Bhagavad Gita- Chapter 2 (Part-4) Saankhya Yogah- Yoga Of Knowledge


yaam  imaam pushpitaam vaacham pravadantyavipashchitah
    vedavaadarataah  paartha naanyad asteeti vaadinah // 2.42 //

kaamaatmaanah  swargaparaa janmakarmaphalaprdaam
    kriyaavisheshabahulaam  bhogaishwaryagatim prati // 2.43 //

bhogaishwarya  prasaktaanaam tayaapahritachetasaam
    vyavasaayaatmika  buddhih samaadhau na vidheeyate // 2.44 //

Arjuna,  those who are obsessed by desires, who look upon heaven as the supreme goal and  argue that there is nothing beyond heaven and pleasures and who are devoted to  the letter of the Vedas are unwise. They make this type of flowery speeches  recommending many acts of various kinds, for the attainment of pleasure and  prosperity and with rebirth as their motive. Thos whose minds are carried away  by such flowery words (who are attracted by and attached to pleasures and  prosperity) are not well-established in the Self (in concentration).

Here  the reference is to the Karma Kanda or the ritualistic portion of the Vedas,  which lays down specific rules for specific actions for attaining specific  results. Those who give too much importance to this section of the Vedas are  called as unwise and lacking in discrimination.

These  people are highly enamored about such Vedic passages which prescribe ways for  attaining heavenly enjoyments.  They say  that there is nothing else than the sensual enjoyments and power here and  happiness in heaven hereafter which can be achieved by performing the rites of  the Karma Kanda of the Vedas. They regard such attainments as the ultimate  object of human existence. Hence ordinary individuals are attracted towards  their flattering talk. They ignore the philosophical section of the Vedas  dealing with the knowledge of the soul and which alone leads to liberation.

Life  in heaven is also transitory. After the fruits of one's good actions have been  exhausted, one has to return to this earth-plane and liberation can be attained  only through knowledge of the Self.

Although  it is stated here that the Karma Kanda of the Vedas cannot give us final  liberation and a declaration is made that such persons tossed by desires shall  never experience any tranquility in their inner lives, we have to keep in mind  that if these rituals when performed without desire for results purify the mind  which is also an initial step in the Jnana Yoga. The point to note is that the  results of the rites and sacrifices performed with desires are ephemeral for  they are limited by time, space and the law of causation.


traigunyavishayaa  vedaa nistraigunyo bhavaarjuna
    nirdwandwo  nityasatwastho niryogakshema aatmavaan // 2.45 //

The  Vedas deal with three attributes (of nature); you be above these three  attributes, O Arjuna.  Free yourself from  the pairs of opposites and ever remain in the quality of sattwa (goodness),  freed from all thoughts of acquisition (of what you lack) and preservation (of  what you have) and be established in the Self.

After  advising Arjuna about the ineffectiveness of the blind obedience to the Karma  Kanda, Sri Krishna tells him to transcend himself from the triple Gunas. Guna  means attribute or quality.  Nature is  made of three Gunas viz., Sattwa - purity, light, harmony; Rajas - passion,  restlessness, motion; and Tamas - inertia, and darkness. These three Gunas  remain in all the living creatures in varying degrees.  The mind and intellect are constituted with  these qualities. Going above these temperaments means going beyond the mind and  intellect to re-discover one to be the Supreme Self. How such transportation  from imperfection to perfection can take place is explained here.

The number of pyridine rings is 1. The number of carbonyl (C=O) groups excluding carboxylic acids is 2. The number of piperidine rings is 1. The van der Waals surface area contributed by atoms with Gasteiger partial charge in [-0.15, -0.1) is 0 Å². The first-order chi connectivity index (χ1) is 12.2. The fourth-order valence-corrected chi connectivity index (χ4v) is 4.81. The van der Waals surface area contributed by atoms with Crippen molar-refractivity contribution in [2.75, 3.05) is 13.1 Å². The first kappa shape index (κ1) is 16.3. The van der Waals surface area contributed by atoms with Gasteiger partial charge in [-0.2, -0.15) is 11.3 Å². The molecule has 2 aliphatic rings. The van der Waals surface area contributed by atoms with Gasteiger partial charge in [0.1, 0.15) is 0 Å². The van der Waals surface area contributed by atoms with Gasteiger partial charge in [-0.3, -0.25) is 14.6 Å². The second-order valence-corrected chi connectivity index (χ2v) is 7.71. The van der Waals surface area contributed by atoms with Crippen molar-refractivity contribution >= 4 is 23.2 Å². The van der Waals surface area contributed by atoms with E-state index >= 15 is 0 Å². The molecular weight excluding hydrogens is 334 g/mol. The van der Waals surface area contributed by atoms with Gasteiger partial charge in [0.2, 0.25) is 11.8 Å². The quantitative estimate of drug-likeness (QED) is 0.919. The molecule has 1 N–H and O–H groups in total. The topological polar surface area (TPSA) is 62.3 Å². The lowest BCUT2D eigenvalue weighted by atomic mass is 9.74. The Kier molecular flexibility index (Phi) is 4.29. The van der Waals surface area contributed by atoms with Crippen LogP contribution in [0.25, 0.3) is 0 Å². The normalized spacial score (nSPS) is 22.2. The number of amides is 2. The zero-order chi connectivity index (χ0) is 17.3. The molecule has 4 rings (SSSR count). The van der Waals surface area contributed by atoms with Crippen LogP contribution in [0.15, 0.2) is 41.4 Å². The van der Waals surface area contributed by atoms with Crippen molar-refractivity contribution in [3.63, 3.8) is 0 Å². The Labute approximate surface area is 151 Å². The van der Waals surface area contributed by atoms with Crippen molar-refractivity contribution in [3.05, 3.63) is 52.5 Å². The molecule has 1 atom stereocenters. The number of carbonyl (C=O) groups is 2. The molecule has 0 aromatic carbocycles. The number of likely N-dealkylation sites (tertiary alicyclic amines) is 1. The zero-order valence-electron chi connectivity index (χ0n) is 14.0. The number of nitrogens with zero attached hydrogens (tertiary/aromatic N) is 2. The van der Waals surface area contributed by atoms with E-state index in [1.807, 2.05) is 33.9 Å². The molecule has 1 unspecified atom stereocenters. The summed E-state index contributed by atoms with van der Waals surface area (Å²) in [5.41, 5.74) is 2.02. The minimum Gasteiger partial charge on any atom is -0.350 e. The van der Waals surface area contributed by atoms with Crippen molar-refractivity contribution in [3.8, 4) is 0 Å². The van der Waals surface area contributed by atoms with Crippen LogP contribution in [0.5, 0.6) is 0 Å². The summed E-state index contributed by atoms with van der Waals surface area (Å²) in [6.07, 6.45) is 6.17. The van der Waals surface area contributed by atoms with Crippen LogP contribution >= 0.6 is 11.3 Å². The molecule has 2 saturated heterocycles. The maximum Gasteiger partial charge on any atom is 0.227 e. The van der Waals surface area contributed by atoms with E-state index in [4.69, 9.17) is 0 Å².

Pairs  of opposites like heat and cold, pleasure and pain, victory and defeat, honor  and dishonor, praise and censure etc. are the experiences of man in his  life.  To ever remain in the quality of  Sattwa means to keep oneself least agitated in one's perceptions of objects and  persons and in the assessment of their true nature.

Every  activity in this world is guided by two prime motives viz. acquisition for  purposes of possession and preservation of possessions acquired. These two  motives in all actions indicate our selfish desire to acquire and hoard.  Renouncing these two temperaments implies getting away from the source of restlessness  and sorrows in life.

Sri  Krishna advises Arjuna the practical method to be free from all the pairs of  opposites and from the thought of acquisition and preservation and ever  remaining in the quality of Sattwa by establishing himself in the Self by  remaining on guard and not yielding to the objects of the senses.  The sorrows of the pairs of the opposites,  the temptation to be impure and the desire for acquiring and preserving  all belong to the ego-centre arising out of  the Self identifying with not-Self i.e. body, mind and intellect.

To  keep ourselves detached from these ego-centric ideas through constant awareness  of our pure divine nature is the path shown by The Lord to establish oneself in  the Self when the individual ego finds itself free from all anxieties of the  world. Necessarily then one will be beyond the three Gunas free from the pairs  of opposites remaining always in the Sattwic quality. This attitude implies  that one should be balanced and not swayed by either extreme. Sattva enables an  aspiring soul to go beyond the Gunas and attain freedom.

Arjuna  is asked to follow these injunctions while engaged in the performance of his  duty.

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